Upgrading Spatial Indexes to MySQL 8.0

MySQL has had spatial indexes for many years, but they have all been Cartesian (X and Y coordinates) indexes. MySQL 8.0 adds support for geographic (latitude-longitude) indexes. In an earlier blog post, I described how the feature works. In this post, we’ll go into the details of how to upgrade from 5.7 to 8.0 if you have spatial indexes.…

Geographic Indexes in InnoDB

One of the big features of MySQL 8.0 is geography support. MySQL now has a catalog of spatial reference systems (SRSs), of which almost 500 are geographic. Most functions also support geographic computations. What about indexes?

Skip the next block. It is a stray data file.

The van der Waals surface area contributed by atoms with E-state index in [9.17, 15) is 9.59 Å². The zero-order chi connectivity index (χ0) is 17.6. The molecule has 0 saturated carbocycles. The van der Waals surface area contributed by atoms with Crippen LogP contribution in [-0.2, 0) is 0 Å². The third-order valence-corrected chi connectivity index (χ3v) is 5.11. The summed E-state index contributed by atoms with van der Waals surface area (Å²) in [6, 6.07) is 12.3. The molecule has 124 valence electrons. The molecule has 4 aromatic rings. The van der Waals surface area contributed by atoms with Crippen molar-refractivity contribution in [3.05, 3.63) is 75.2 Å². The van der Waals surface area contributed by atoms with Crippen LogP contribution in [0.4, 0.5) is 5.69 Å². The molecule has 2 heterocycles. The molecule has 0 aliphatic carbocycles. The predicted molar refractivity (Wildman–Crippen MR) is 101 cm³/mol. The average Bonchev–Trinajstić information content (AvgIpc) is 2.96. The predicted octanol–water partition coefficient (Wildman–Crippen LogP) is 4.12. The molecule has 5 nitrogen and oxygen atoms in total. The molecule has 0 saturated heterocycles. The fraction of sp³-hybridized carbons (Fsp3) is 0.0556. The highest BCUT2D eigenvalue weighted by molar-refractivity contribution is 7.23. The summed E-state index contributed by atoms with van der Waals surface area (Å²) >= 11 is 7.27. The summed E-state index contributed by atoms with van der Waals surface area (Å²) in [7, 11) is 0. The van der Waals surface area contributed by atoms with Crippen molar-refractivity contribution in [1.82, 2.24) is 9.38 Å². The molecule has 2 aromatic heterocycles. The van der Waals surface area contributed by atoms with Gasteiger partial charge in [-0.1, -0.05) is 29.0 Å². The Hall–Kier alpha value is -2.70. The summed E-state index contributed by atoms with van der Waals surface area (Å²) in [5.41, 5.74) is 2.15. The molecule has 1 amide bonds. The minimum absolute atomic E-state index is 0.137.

MySQL 8.0 comes with InnoDB spatial indexes for geographic data.…

Lesson 06: Working with Database Structures

Notes/errata/updates for Chapter 6:
See the official book errata at http://tahaghoghi.com/LearningMySQL/errata.php – Chapter 6 includes pages 179 – 222.

Other notes:
At the end of the “Creating Tables” section (p.183-4), it says “We like using the underscore character to separate words, but that’s just a matter of style and taste; you could use underscores or dashes, or omit the word-separating formatting altogether.” While this is true, beware of using a dash, because MySQL will try to interpret “two-words”, thinking – is a minus sign. I recommend avoiding dashes for this reason (even though the book does this on page 215).